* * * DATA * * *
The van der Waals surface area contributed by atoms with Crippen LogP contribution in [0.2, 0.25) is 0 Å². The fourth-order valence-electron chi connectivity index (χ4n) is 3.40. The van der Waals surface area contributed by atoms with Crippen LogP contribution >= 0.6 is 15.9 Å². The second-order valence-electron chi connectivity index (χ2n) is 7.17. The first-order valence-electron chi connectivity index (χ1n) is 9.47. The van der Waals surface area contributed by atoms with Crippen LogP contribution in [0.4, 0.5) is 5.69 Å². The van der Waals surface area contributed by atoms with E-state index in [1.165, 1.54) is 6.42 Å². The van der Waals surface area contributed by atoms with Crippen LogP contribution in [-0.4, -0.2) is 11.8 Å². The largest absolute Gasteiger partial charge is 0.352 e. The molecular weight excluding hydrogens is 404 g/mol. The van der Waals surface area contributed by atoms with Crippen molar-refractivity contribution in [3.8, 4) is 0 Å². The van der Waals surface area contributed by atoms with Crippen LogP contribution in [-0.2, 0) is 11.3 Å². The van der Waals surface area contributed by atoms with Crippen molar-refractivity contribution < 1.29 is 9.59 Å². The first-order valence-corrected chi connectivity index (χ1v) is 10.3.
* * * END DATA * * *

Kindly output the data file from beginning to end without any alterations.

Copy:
The van der Waals surface area contributed by atoms with Crippen LogP contribution in [0.2, 0.25) is 0 Å². The fourth-order valence-electron chi connectivity index (χ4n) is 3.40. The van der Waals surface area contributed by atoms with Crippen LogP contribution >= 0.6 is 15.9 Å². The second-order valence-electron chi connectivity index (χ2n) is 7.17. The first-order valence-electron chi connectivity index (χ1n) is 9.47. The van der Waals surface area contributed by atoms with Crippen LogP contribution in [0.4, 0.5) is 5.69 Å². The van der Waals surface area contributed by atoms with E-state index in [1.165, 1.54) is 6.42 Å². The van der Waals surface area contributed by atoms with Crippen LogP contribution in [-0.4, -0.2) is 11.8 Å². The largest absolute Gasteiger partial charge is 0.352 e. The molecular weight excluding hydrogens is 404 g/mol. The van der Waals surface area contributed by atoms with Crippen molar-refractivity contribution in [3.8, 4) is 0 Å². The van der Waals surface area contributed by atoms with Crippen LogP contribution in [-0.2, 0) is 11.3 Å². The van der Waals surface area contributed by atoms with Crippen molar-refractivity contribution < 1.29 is 9.59 Å². The first-order valence-corrected chi connectivity index (χ1v) is 10.3.